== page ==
Aster: Do More!We proudly present our SQL/MapReduce framework in Aster nCluster as the most powerful analytical database. Seamlessly integrating MapReduce with ANSI SQL provides a quantum leap that will empower analysts and ultimately unleash the power of data for the masses.

That is our prediction. And we are working to make it happen!


Comments:
Database vendors add Google’s MapReduce | about ICT on August 26th, 2008 at 12:38 pm #

[...] with the nuances of making a database dance well to their directions," he wrote in a blog post. "Indeed, a SQL maestro is required to perform interesting queries for data transformations [...]

Krish Krishnan on August 26th, 2008 at 1:35 pm #

Mayank and Aster team, this is a wonderful step forward to a future world. Keep the prediction working. We are curious about any benchmarks that you have in terms of SQL coding in this environment versus a traditional environment.

[...] struggle with the nuances of making a database dance well to their directions,” he wrote in a blog post. “Indeed, a SQL maestro is required to perform interesting queries for data transformations (during [...]

News » Database vendors add Google’s MapReduce on August 26th, 2008 at 6:10 pm #

[...] with the nuances of making a database dance well to their directions," he wrote in a blog post. "Indeed, a SQL maestro is required to perform interesting queries for data transformations [...]

Dana Gardner’s BriefingsDirect mobile edition on August 27th, 2008 at 9:18 am #

[...] will be part of its Greenplum Database beginning in September. Aster Data, Redwood Shores, Calif., says that MapReduce will be included in its Aster nCluster. [Disclosure: Greenplum is a sponsor of BriefingsDirect podcasts.] Curt Monash, president of Monash [...]

[...] with the nuances of making a database dance well to their directions," he wrote in a blog post. "Indeed, a SQL maestro is required to perform interesting queries for data transformations [...]

[...] Most data is organized in the database. At the same time, there is some data that needs to be analyzed that cannot be organized. Social behavioral data is a mix of structured and unstructured data. To get better value out of this data, you need a tool like MapReduce. MapReduce gives you the power to analyze your unstructured data, and best-of-breed database technology lets you analyze your typical structured data. The combination of these is the best platform for the next generation of analytics, which is what Aster nCluster provides us with In-Database MapReduce [...]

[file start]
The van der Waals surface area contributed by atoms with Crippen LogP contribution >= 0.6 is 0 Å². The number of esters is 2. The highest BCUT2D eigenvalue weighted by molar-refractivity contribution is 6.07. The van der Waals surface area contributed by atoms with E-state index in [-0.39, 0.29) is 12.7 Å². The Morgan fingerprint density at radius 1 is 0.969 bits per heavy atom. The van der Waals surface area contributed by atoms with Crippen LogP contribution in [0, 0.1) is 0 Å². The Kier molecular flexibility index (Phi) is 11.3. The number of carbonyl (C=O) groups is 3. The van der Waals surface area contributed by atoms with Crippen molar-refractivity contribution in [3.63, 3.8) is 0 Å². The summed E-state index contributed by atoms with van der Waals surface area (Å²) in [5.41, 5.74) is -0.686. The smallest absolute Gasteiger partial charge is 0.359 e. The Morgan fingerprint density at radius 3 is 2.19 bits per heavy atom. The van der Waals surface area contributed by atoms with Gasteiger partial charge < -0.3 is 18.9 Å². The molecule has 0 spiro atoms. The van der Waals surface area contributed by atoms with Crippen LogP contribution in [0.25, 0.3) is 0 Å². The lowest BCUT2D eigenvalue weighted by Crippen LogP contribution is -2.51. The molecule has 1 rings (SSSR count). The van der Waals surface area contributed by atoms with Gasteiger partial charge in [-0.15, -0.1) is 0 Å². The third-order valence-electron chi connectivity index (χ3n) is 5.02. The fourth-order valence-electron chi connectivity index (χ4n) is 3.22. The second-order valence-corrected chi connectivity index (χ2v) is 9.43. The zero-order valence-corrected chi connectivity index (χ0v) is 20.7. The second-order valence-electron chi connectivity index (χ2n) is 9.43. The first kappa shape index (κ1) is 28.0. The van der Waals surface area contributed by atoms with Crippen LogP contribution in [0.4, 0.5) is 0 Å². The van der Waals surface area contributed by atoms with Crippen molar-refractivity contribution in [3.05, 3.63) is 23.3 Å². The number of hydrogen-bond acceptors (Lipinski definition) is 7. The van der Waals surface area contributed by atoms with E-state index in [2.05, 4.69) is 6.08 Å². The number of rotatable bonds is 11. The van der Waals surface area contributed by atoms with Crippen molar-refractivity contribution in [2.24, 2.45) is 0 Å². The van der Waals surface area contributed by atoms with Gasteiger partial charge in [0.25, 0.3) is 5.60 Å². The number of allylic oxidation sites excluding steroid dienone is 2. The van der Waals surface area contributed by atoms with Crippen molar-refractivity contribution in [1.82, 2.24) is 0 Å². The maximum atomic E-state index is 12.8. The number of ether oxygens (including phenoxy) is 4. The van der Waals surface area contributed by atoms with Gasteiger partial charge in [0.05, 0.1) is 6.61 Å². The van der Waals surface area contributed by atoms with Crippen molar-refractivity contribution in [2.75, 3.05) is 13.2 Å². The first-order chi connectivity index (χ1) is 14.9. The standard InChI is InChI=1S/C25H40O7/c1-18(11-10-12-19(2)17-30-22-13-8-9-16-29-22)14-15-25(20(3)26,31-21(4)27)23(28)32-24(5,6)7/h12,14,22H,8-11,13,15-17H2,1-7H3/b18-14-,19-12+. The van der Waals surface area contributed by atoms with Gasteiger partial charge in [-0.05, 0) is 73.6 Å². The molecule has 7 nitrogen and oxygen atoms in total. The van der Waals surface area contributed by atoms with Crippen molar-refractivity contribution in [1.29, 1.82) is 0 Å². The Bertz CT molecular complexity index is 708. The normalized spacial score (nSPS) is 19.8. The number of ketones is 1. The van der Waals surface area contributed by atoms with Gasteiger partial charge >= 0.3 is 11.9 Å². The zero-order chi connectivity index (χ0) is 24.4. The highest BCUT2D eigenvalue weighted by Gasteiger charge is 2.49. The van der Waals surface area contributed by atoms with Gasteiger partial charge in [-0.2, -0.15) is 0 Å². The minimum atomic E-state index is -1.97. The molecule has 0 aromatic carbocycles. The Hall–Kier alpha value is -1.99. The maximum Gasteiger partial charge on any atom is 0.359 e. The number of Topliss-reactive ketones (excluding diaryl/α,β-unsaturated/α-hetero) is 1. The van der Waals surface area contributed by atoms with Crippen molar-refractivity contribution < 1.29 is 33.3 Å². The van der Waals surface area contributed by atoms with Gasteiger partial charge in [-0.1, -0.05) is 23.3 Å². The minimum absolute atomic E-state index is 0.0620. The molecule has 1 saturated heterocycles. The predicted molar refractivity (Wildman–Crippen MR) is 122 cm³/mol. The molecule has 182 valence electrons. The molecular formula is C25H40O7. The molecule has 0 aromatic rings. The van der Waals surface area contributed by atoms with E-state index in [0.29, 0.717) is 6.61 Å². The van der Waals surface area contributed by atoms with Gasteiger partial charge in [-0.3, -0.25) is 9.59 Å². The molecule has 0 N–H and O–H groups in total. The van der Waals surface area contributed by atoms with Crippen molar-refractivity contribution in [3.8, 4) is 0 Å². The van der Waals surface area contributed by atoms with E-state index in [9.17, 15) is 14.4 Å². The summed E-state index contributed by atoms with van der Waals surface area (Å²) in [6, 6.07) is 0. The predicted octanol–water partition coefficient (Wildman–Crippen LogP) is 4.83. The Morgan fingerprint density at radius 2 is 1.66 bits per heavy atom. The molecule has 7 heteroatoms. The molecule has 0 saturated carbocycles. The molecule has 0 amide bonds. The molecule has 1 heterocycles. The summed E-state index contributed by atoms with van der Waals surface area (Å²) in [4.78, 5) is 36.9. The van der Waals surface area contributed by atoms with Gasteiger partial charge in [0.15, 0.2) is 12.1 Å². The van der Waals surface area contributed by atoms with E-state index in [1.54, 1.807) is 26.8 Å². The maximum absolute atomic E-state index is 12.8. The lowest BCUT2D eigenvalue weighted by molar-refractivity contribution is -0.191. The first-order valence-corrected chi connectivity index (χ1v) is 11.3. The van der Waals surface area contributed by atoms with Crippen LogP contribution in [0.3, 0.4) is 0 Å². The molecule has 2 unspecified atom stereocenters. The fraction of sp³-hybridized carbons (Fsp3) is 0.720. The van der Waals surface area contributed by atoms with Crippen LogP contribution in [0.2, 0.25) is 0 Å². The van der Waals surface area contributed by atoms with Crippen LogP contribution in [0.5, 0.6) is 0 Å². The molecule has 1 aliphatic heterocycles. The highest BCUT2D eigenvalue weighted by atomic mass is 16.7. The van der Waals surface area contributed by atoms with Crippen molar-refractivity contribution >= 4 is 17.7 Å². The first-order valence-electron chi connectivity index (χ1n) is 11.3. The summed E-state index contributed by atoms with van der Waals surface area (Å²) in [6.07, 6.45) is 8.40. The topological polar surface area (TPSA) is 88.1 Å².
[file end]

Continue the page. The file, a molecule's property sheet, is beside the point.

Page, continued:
Vowhoarry on December 19th, 2008 at 9:01 pm #

Excellent web pages Successes and prosperity to you!

[...] Aster announced In-Database MapReduce last summer, we saw tremendous interest and intrigue. Today, Amazon announced that it is helping promote the [...]

[...] year ago we introduced SQL/MapReduce for the Aster nCluster database, which integrates MapReduce and SQL to enable deep analytics within [...]

[...] will be part of its Greenplum Database beginning in September. Aster Data, Redwood Shores, Calif., says that MapReduce will be included in its Aster nCluster. [Disclosure: Greenplum is a sponsor of BriefingsDirect [...]

jacqueline friedberb on April 12th, 2013 at 3:05 pm #

Having read this I believed it was rather enlightening. I appreciate you finding the time and effort to put this information together. I once again find myself spending a lot of time both reading and posting comments. But so what, it was still worth it!